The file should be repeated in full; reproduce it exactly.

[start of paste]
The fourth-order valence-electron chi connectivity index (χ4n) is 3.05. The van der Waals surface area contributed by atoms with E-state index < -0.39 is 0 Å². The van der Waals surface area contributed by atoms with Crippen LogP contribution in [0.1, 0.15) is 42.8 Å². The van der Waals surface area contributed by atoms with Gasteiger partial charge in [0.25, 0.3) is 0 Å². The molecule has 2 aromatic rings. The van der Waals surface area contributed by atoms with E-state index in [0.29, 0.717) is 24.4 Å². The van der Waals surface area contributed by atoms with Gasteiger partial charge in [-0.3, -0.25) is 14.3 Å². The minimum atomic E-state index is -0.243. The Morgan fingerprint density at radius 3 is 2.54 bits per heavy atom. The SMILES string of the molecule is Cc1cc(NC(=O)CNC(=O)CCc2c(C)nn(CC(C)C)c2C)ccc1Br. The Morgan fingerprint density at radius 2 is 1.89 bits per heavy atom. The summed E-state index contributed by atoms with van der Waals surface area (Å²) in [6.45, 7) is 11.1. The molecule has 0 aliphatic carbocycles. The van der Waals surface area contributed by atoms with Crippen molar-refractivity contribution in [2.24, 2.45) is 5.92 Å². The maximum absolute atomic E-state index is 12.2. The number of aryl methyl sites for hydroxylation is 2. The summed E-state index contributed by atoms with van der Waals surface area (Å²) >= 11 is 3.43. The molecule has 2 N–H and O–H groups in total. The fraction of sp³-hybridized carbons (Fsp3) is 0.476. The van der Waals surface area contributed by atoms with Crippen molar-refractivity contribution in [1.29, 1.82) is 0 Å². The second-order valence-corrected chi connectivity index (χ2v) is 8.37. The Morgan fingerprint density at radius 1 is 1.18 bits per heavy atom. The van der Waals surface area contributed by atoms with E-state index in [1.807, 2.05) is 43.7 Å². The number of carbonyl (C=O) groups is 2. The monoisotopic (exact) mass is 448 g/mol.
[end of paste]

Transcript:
The fourth-order valence-electron chi connectivity index (χ4n) is 3.05. The van der Waals surface area contributed by atoms with E-state index < -0.39 is 0 Å². The van der Waals surface area contributed by atoms with Crippen LogP contribution in [0.1, 0.15) is 42.8 Å². The van der Waals surface area contributed by atoms with Gasteiger partial charge in [0.25, 0.3) is 0 Å². The molecule has 2 aromatic rings. The van der Waals surface area contributed by atoms with E-state index in [0.29, 0.717) is 24.4 Å². The van der Waals surface area contributed by atoms with Gasteiger partial charge in [-0.3, -0.25) is 14.3 Å². The minimum atomic E-state index is -0.243. The Morgan fingerprint density at radius 3 is 2.54 bits per heavy atom. The SMILES string of the molecule is Cc1cc(NC(=O)CNC(=O)CCc2c(C)nn(CC(C)C)c2C)ccc1Br. The Morgan fingerprint density at radius 2 is 1.89 bits per heavy atom. The summed E-state index contributed by atoms with van der Waals surface area (Å²) in [6.45, 7) is 11.1. The molecule has 0 aliphatic carbocycles. The van der Waals surface area contributed by atoms with Crippen molar-refractivity contribution in [2.24, 2.45) is 5.92 Å². The maximum absolute atomic E-state index is 12.2. The number of aryl methyl sites for hydroxylation is 2. The summed E-state index contributed by atoms with van der Waals surface area (Å²) >= 11 is 3.43. The molecule has 2 N–H and O–H groups in total. The fraction of sp³-hybridized carbons (Fsp3) is 0.476. The van der Waals surface area contributed by atoms with Crippen molar-refractivity contribution in [1.29, 1.82) is 0 Å². The second-order valence-corrected chi connectivity index (χ2v) is 8.37. The Morgan fingerprint density at radius 1 is 1.18 bits per heavy atom. The van der Waals surface area contributed by atoms with E-state index in [1.807, 2.05) is 43.7 Å². The number of carbonyl (C=O) groups is 2. The monoisotopic (exact) mass is 448 g/mol.